The dogwalker walked Sir Henry alone or with one particular other dog, a small poodle belonging to a dying violinist. The poodle was stately, subtle and, like the dachshund, possessed of a poise that elevated it beyond its miniature stature. The two seemed to have an understanding. The poodle marked first and with great discretion; the dachshund marked second. They trotted happily beside each other at an identical pace, despite the fact that the poodle’s legs were almost twice as long. They listened to the dogwalker acutely and responded promptly to his commands. It was their pleasure to serve.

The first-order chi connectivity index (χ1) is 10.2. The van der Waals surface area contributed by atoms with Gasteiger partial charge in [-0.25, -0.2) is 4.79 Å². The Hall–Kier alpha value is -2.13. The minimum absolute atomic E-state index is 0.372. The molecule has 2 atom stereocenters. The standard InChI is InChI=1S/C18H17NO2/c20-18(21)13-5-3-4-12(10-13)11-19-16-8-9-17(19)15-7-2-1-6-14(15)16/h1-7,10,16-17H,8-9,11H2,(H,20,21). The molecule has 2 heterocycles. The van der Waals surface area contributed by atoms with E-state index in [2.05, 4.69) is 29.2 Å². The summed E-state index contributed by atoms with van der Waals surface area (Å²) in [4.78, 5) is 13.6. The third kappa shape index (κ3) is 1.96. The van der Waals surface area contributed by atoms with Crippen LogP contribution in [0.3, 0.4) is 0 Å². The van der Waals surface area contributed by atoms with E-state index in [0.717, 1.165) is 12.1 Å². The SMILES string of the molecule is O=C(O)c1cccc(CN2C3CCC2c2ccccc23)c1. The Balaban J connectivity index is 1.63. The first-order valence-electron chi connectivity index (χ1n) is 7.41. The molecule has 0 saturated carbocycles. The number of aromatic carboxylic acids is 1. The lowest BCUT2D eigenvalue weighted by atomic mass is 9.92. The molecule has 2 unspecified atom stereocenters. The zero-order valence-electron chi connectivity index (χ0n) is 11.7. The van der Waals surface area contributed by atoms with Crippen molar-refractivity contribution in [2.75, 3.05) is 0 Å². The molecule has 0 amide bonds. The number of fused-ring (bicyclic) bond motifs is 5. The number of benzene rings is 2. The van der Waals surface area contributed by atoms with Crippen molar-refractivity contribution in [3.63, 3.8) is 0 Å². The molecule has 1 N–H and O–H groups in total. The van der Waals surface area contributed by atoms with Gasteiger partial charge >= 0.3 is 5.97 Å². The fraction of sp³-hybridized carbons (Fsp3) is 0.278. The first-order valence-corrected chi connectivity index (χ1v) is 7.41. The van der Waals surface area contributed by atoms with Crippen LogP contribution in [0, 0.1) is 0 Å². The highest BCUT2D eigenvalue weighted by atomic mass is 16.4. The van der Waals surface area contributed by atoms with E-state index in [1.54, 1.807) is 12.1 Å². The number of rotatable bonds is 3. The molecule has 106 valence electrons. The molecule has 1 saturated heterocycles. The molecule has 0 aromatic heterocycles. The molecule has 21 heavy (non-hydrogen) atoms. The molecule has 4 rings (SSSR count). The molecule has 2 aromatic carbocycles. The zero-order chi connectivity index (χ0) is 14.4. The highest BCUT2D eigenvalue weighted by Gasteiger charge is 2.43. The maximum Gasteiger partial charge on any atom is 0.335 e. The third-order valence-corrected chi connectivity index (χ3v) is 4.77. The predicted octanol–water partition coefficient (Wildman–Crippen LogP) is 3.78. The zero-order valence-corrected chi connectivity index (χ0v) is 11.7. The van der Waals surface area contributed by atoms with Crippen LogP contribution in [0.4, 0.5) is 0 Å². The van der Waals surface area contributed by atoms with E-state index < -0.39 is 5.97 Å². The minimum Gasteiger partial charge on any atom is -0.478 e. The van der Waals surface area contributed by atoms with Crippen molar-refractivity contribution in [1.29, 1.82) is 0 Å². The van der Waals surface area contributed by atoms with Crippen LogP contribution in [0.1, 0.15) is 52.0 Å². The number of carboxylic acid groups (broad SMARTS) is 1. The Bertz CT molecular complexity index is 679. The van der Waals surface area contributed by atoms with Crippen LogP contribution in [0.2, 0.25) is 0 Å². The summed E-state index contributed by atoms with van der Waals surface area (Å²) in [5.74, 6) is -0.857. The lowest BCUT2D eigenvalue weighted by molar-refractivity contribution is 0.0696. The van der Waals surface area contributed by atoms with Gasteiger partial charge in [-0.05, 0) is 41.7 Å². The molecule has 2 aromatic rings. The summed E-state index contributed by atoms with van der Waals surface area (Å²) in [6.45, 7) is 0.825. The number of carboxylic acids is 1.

Did they serve him? No, and he would not have it so. They served decorum, the order of things.
— Lydia Millet, “Sir Henry,” in Love in Infant Monkeys, page 41.
Though I loved the beginning, I ran aground in Millet’s atom-bomb novel Oh Pure & Radiant Heart; these short stories worked better for me. The proportions of satire, tenderness, and rage vary from one to the next. Nice cover, too, with the trompe l’oeil sticker in gloss.